Subterranean Masquerade – Mountain Fever Review

Let me preface this review with a bite-size Contrite Metal Guy: I overrated Subterranean Masquerade‘s last album, Vagabond, by half a point. While it’s still a damn cool album, with a great sense of adventure and exploration, it was also a bit unfocused and unbalanced, a shortcoming of which I failed to make note at the time. Alas, I am only human, and as the first underground band I discovered all on my own back in 2005, this band has a special place in my heart. Their debut, Suspended Animation Dreams, remains a top 5 of all time album for me, but the decade between the first and second album brought a shift in sound from psychedelic prog metal to full-blown MENA-style folk metal with a remainder of proggy overtones. This is the sound band leader and guitarist Tomer Pink has been refining for several albums, through several line-up changes, but has he hit the sweet spot with Mountain Fever?

Yes he has, and the rest of the band with him. Mountain Fever feels like a true culmination of Pink’s vision, to such an extent it’s actually what caused me to reassess my previous review. Stylistically, things have remained fairly similar. Subterranean Masquerade is still an eclectic bunch, mixing Middle-Eastern style folk metal with carefully applied psychedelic and symphonic elements, raised on a progressive foundation. It’s musically fairly light and highly melodic, but it’s not afraid to incorporate some heavier riffs and growls. Speaking of growls, the mic has been handed over once more, this time from Kjetil Nordhus (Green Carnation)1 to Davidavi Dolev (Omb, Seventh Station), who has excellent range and technique and is every bit as versatile as the band needs. He can do small and restrained, triumphant and sweeping, gravelly growls and even does a punk shout full of ragged despair on “Somewhere I Sadly Belong.”

What has changed is how bold Mountain Fever is compared to the last two albums. There was always a tentative streak in the music before, as if the band was unsure whether what they were going to do would work, but such frayed ends are nowhere to be seen here. That confidence also sees some of the band’s more experimental side make a welcome return, and the album is as eclectic as the band’s ever been. The aforementioned “Somewhere I Sadly Belong” has a cutting punky attitude, but the choruses contrast that with a soulful gospel choir. “Diaspora, My Love” builds from lovey-dovey soft rock into a pounding riff and ditto growls. “Inwards” puts enough variety and moods in less than 7 minutes for a full-length movie. “Ya Shema Evyonecha” is an adaptation of a Hebrew traditional, spun into a full blown klezmer-metal hybrid. The album pinnacle2 is the title track, though, which contains a soaring chorus so unbelievably addictive it literally would not leave my head for a week.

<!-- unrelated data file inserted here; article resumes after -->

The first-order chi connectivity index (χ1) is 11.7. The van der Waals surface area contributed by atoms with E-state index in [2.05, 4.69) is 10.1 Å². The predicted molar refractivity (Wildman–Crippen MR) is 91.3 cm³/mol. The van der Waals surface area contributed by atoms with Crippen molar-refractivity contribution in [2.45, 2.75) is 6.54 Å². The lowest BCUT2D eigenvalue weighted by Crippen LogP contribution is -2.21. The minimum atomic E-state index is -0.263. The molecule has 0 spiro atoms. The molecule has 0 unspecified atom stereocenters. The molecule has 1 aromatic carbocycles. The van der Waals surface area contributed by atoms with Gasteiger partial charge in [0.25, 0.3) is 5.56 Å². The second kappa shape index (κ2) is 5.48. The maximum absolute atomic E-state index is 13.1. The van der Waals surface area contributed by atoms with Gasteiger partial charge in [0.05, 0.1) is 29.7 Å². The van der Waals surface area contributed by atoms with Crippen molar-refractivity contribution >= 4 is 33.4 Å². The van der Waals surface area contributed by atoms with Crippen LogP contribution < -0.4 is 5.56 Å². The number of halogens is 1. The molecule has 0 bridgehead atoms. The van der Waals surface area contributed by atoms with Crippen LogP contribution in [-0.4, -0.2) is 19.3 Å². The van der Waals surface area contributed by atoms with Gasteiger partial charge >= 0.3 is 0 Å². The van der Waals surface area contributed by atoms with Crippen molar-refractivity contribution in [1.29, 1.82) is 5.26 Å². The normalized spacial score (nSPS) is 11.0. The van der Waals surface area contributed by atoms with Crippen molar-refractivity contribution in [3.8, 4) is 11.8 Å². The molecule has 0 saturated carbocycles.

There’s few flaws to be found, and none of them structural. Rather, they’re simply the result of experiments not quite working out. While I enjoy the contrast between the refugee punk and gospel choir, the core-like vocal style is not Dolev’s forte, and though the emotional delivery is spot on, the technical part can cause a wince or two. The one song that feels a little out of place is the ethereal “The Stillnox Oratory,” which is almost entirely symphonic and puts a dampener on the momentum, and closer “Mångata” ends a bit too soon, which left me with the feeling it cuts off just as it really picks up steam. But none of these are anywhere near bad; just small dips in quality that, given the unbridled creativity on display, are hard to prevent altogether. Something about omelets and eggs.

All this talk, and I never even got round to individual performances beyond Dolev, nor the production (which is somewhat basic but decent). But at this point, the band is such a unit, the gears in the clockwork don’t really require individual inspection anymore. The songwriting has achieved a beautiful, effortless flow, where extraordinary ideas and unexpected instrumentation freely join in, play around and departs when their roles are fulfilled. Despite the occasionally darker subject matter, there is an exhilarating joie-de-vivre in the music here, a stunning creative cascade that shows a highly versatile band for whom everything has finally fallen into place again. Mountain Fever represents the essence of post-hiatus Subterranean Masquerade, and it is an absolute joy to experience.

Rating: 4.0/5.0
DR: 7 | Format Reviewed: 160 kbps mp3
Label: Sensory Records
Websites: | |
Releases Worldwide: May 14th, 2021

Show 2 footnotes

  1. Who got help with the occasional growl from Eliran Waitzman.
  2. Excuse the pun.
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